Triggerman: A lot of these bands, maybe that was their first exposure out of their local scenes was your Murder in the Mountains, or maybe your MySpace, you kind of took it to a national level by just doing something online. To me, not only did it teach me about these bands, but it taught me about the impact you can have online. This is 2006. Before then there wasn’t a lot of interconnection with bands and their fans.

Darren: I think those bands speak for themselves when they play in front of people. I don’t think they knew what they were doing back then as far as the impact they were having on people. They just brought this great energy level to a bar show. They were doing it for the right reasons. I don’t think any of them knew what the hell they were doing. I didn’t know what the hell I was doing and I probably still don’t.

Triggerman: I remember when I first became a fan of Section 08 Productions, I thought if this guy could do what he’s doing, but do it on a national level. What the hell could happen?

Darren: It’s all Jayke Orvis’s fault. It actually started with Johnny Lawless from JB Beverley & The Wayward Drifters. I been a good friend of Johnny’s since he first started coming out to Montana. I think we were just joking about it one night, “We should start a stupid record label.” More or less we were trying to get Jayke in the studio to make an album. The way that record went down was all friends getting together to make a really good record happen. The label pretty music started at that recording session.

Triggerman: Right now, record labels are going to hell. Nobody is starting record labels, record labels are folding left and right.

Darren: The reason I think it is allowed to exist is because there is a big enough fan base. There’s going to be a lot of big things happening for the label in the near future. A lot of stuff we’ve been proposed, amazing ideas I would have never thought would come our way, that I think are really about to make this label explode. It’s great because honestly I’m tired of these guys starving for what they’re doing because they’re better than all these assholes playing these big arenas.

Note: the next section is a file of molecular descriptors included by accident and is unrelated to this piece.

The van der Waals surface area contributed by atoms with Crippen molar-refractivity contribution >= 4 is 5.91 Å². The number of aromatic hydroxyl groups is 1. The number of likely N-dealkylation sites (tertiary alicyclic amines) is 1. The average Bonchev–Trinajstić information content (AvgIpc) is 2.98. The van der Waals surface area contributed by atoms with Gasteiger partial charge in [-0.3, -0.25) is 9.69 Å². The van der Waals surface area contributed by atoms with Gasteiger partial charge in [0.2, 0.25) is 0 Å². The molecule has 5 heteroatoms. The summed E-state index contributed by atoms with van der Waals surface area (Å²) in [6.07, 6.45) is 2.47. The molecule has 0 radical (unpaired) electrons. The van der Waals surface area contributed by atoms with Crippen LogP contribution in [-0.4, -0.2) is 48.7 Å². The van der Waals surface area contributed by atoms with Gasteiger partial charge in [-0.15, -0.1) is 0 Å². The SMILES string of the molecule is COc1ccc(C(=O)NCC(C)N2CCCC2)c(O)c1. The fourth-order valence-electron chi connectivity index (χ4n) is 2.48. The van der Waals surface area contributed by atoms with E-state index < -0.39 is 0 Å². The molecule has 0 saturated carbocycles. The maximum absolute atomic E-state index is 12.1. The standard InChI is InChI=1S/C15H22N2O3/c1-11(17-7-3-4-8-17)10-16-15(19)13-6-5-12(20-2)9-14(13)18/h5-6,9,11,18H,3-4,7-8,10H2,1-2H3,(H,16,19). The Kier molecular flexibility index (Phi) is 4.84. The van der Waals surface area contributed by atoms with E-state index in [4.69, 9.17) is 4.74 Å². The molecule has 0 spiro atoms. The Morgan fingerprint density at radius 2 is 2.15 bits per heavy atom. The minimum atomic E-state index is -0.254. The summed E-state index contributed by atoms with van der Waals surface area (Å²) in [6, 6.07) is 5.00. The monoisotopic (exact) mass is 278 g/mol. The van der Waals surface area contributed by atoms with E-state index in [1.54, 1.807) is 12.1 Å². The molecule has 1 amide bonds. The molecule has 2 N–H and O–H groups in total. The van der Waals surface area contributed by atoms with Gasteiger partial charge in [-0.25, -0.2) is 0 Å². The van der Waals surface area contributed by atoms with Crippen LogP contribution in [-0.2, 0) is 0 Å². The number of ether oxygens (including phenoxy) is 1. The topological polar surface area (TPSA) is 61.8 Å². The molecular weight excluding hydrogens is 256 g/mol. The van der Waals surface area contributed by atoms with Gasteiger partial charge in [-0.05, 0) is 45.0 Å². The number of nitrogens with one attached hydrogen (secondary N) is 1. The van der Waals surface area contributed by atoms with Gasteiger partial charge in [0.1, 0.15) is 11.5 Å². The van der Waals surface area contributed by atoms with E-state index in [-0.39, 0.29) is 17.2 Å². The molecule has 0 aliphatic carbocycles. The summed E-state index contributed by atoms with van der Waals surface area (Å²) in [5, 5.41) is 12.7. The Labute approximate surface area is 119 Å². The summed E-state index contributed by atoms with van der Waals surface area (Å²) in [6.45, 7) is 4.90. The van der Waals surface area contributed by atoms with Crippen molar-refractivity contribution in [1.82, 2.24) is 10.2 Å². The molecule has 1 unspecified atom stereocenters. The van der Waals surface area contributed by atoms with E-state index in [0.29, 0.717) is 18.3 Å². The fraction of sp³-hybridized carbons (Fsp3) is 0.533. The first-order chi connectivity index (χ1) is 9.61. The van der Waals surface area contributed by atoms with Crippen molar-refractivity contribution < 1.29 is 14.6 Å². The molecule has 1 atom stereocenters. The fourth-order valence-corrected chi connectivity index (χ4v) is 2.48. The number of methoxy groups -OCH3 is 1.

Triggerman: Have you heard at all about this XXX genre business?

Darren: I heard a little something about it last week, but I’ve been so busy with stuff going on with Farmageddon I haven’t been able to pay attention to stuff going on around me as I’d like to. I mean that’s really cool that he’s receptive enough and a big enough name where if he can also take this under his wing and do the right thing that cool, more power to him, that’s awesome.

Triggerman: Any new projects coming up? is your website where where you have all your merchandise and all your currents projects.

Darren: The Goddamn Gallow and Gary Lindsay Black Eyed Vermillion just did a split, it’s getting pressed as we speak, an EP that we’ve been working on for 7 months. The Goddamn Gallows are about to go in the studio again in February with Andy Gibson (Hank III steel player). James Hunnicutt has a new album out right now called 99 Lives. Highlonesome is going into the studio in March to make a new album. We’re about to put out the Slackeye Slim / Pereze Farm split. Owen Mays is working on his new album at Rebel Roots studio and it will be available this Spring. We’ve talked to Rachel Brooke about doing a project. Those are all the main projects right now.

Triggerman: Who is your favorite non-Farmageddon artist or band?

Darren: I’m really digging The Calamity Cubes right now. Actually we’ve been talking to those guys about doing something. I love Those Poor Bastards. There’s a lot of little bands out there doing really cool shit. I’m finding out about stuff every day. Keep your eyes peeled, there’s a lot of great music out there.